Diligent mom, aide put others' needs first
Erma Schaming's devotion to her family and to others is topmost in her only son's memory.
“She was best remembered for her willingness to find a way to help someone who needed a kind word or a helping hand,” William J. Schaming said of his mother.
Erma M. Schaming of West Mifflin, a retired employee of the physical therapy department of Jefferson Regional Medical Center in Jefferson Hills, died on Tuesday, Jan. 22, 2013, in Lawson Nursing Home in Jefferson Hills. She was 91.
Born and raised in Duquesne, she was one of eight children of John and Catherine Pirl Moriarty.
Mrs. Schaming graduated from Duquesne High School in 1939 and went on to work in the cafeteria of U.S. Steel Duquesne Works. She married William Schaming in 1941. Mrs. Schaming stayed home to raise their son.
“As I was growing up, she would emphasize that I do right and know what was needed to be done and do it,” William Schaming said. “My mother involved herself in many of my childhood activities. She was also a den mother when I was a member of the Boy Scouts. We regularly attended church, where I attended Sunday school.”
Mrs. Schaming returned to U.S. Steel in the late 1960s and worked in the superintendent's dining room at the Irvin Works in West Mifflin before moving on to work as an aide at Jefferson Regional Medical Center.
In addition to her son, William, Mrs. Schaming is survived by her grandsons, Wade Schaming of New York City and Brad Schaming of Jefferson Hills.
She was preceded in death by her husband, William, in 1983; brothers and sisters, Catherine Speck, Margaret Vash, Cecelia Carroll, John Moriarty, Mary Moriarty, Virginia Frantz and Verda Moriarty. She also is survived by nieces and nephews.
A Mass of Christian Burial will take place at 10 a.m. Friday in Holy Spirit Church in West Mifflin with Rev. John Lendvai officiating. Interment will be in Jefferson Memorial Park, Pleasant Hills.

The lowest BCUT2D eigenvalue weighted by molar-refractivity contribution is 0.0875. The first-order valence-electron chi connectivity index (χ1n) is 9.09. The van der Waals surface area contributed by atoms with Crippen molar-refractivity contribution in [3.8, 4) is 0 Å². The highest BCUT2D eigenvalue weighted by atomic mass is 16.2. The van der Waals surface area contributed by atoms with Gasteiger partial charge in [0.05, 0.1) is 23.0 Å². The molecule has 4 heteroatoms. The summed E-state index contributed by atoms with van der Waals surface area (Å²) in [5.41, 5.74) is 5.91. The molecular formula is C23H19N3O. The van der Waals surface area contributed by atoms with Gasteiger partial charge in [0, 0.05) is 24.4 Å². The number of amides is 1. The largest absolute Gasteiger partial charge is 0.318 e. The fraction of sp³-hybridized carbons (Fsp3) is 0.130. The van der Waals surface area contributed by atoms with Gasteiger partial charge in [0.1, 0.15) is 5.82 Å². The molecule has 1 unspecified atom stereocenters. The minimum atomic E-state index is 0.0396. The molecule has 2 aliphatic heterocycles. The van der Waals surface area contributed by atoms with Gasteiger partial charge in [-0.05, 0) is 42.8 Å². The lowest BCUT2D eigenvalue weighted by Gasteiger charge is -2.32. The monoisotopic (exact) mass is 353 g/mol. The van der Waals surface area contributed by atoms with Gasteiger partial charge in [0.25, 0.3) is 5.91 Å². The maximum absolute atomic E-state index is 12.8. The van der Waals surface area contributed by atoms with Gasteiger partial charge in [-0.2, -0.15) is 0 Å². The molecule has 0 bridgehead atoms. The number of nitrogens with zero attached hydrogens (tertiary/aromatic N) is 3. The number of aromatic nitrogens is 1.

Jerry Vondas is a staff writer for Trib Total Media. He can be reached at 412-320-7823 or email@example.com.
Show commenting policy
TribLive commenting policy
You are solely responsible for your comments and by using TribLive.com you agree to our Terms of Service.
We moderate comments. Our goal is to provide substantive commentary for a general readership. By screening submissions, we provide a space where readers can share intelligent and informed commentary that enhances the quality of our news and information.
While most comments will be posted if they are on-topic and not abusive, moderating decisions are subjective. We will make them as carefully and consistently as we can. Because of the volume of reader comments, we cannot review individual moderation decisions with readers.
We value thoughtful comments representing a range of views that make their point quickly and politely. We make an effort to protect discussions from repeated comments either by the same reader or different readers.
We follow the same standards for taste as the daily newspaper. A few things we won't tolerate: personal attacks, obscenity, vulgarity, profanity (including expletives and letters followed by dashes), commercial promotion, impersonations, incoherence, proselytizing and SHOUTING. Don't include URLs to Web sites.
We do not edit comments. They are either approved or deleted. We reserve the right to edit a comment that is quoted or excerpted in an article. In this case, we may fix spelling and punctuation.
We welcome strong opinions and criticism of our work, but we don't want comments to become bogged down with discussions of our policies and we will moderate accordingly.
We appreciate it when readers and people quoted in articles or blog posts point out errors of fact or emphasis and will investigate all assertions. But these suggestions should be sent via e-mail. To avoid distracting other readers, we won't publish comments that suggest a correction. Instead, corrections will be made in a blog post or in an article.
- Aviary hopes you’ll laugh with joy, delight at ‘Silent Flight’
- Garden Q&A: Crop rotation won’t eradicate downy mildew on basil
- Clues to Chief Justice John Roberts’ thinking on new ObamaCare case
- Highmark and UPMC feud over canceled physician contracts
- Staten scores 21 to lead West Virginia to upset of No. 17 Connecticut
- ‘Sleep in his own bed’ cost taxpayers $295K
- For Steelers, a fight to finish for playoff berth
- Alle-Kiski Valley high school notebook: Track and field club coming to Leechburg
- Springdale Library to pay rent to borough
- In ‘The Peripheral,’ Gibson travels back to the future
- Charity wants donors to knit and purl for animal shelters